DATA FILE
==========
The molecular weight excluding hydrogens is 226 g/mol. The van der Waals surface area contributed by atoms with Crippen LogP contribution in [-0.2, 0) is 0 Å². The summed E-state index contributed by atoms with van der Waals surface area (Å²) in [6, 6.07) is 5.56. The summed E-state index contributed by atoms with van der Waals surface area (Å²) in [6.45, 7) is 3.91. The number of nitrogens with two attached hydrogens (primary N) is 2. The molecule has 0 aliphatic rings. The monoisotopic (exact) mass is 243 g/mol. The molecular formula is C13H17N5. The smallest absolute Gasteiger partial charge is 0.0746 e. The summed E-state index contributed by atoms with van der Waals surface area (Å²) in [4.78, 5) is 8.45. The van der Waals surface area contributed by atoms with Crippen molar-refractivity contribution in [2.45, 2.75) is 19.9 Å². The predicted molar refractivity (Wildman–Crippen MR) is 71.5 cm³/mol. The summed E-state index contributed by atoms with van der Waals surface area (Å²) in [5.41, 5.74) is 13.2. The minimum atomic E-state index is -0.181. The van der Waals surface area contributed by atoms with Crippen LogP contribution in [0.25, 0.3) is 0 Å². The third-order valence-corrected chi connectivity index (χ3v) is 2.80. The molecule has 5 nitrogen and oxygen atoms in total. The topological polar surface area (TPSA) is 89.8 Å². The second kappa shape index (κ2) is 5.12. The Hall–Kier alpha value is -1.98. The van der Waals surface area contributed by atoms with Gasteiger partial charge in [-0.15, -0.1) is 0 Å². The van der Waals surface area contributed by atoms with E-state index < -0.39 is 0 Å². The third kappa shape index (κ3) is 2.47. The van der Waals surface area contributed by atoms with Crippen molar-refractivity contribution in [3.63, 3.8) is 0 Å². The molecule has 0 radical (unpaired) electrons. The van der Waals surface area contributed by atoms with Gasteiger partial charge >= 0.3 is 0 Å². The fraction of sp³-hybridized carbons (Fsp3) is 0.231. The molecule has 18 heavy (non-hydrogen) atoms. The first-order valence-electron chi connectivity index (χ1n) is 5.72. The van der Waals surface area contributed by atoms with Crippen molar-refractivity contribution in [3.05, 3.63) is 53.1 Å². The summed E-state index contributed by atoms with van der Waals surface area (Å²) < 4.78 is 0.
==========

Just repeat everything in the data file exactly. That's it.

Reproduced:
The molecular weight excluding hydrogens is 226 g/mol. The van der Waals surface area contributed by atoms with Crippen LogP contribution in [-0.2, 0) is 0 Å². The summed E-state index contributed by atoms with van der Waals surface area (Å²) in [6, 6.07) is 5.56. The summed E-state index contributed by atoms with van der Waals surface area (Å²) in [6.45, 7) is 3.91. The number of nitrogens with two attached hydrogens (primary N) is 2. The molecule has 0 aliphatic rings. The monoisotopic (exact) mass is 243 g/mol. The molecular formula is C13H17N5. The smallest absolute Gasteiger partial charge is 0.0746 e. The summed E-state index contributed by atoms with van der Waals surface area (Å²) in [4.78, 5) is 8.45. The van der Waals surface area contributed by atoms with Crippen molar-refractivity contribution in [2.45, 2.75) is 19.9 Å². The predicted molar refractivity (Wildman–Crippen MR) is 71.5 cm³/mol. The summed E-state index contributed by atoms with van der Waals surface area (Å²) in [5.41, 5.74) is 13.2. The minimum atomic E-state index is -0.181. The van der Waals surface area contributed by atoms with Crippen LogP contribution in [0.25, 0.3) is 0 Å². The third-order valence-corrected chi connectivity index (χ3v) is 2.80. The molecule has 5 nitrogen and oxygen atoms in total. The topological polar surface area (TPSA) is 89.8 Å². The second kappa shape index (κ2) is 5.12. The Hall–Kier alpha value is -1.98. The van der Waals surface area contributed by atoms with Gasteiger partial charge in [-0.15, -0.1) is 0 Å². The van der Waals surface area contributed by atoms with E-state index < -0.39 is 0 Å². The third kappa shape index (κ3) is 2.47. The van der Waals surface area contributed by atoms with Crippen molar-refractivity contribution in [3.63, 3.8) is 0 Å². The molecule has 0 radical (unpaired) electrons. The van der Waals surface area contributed by atoms with Gasteiger partial charge >= 0.3 is 0 Å². The fraction of sp³-hybridized carbons (Fsp3) is 0.231. The molecule has 18 heavy (non-hydrogen) atoms. The first-order valence-electron chi connectivity index (χ1n) is 5.72. The van der Waals surface area contributed by atoms with Crippen molar-refractivity contribution in [3.05, 3.63) is 53.1 Å². The summed E-state index contributed by atoms with van der Waals surface area (Å²) < 4.78 is 0.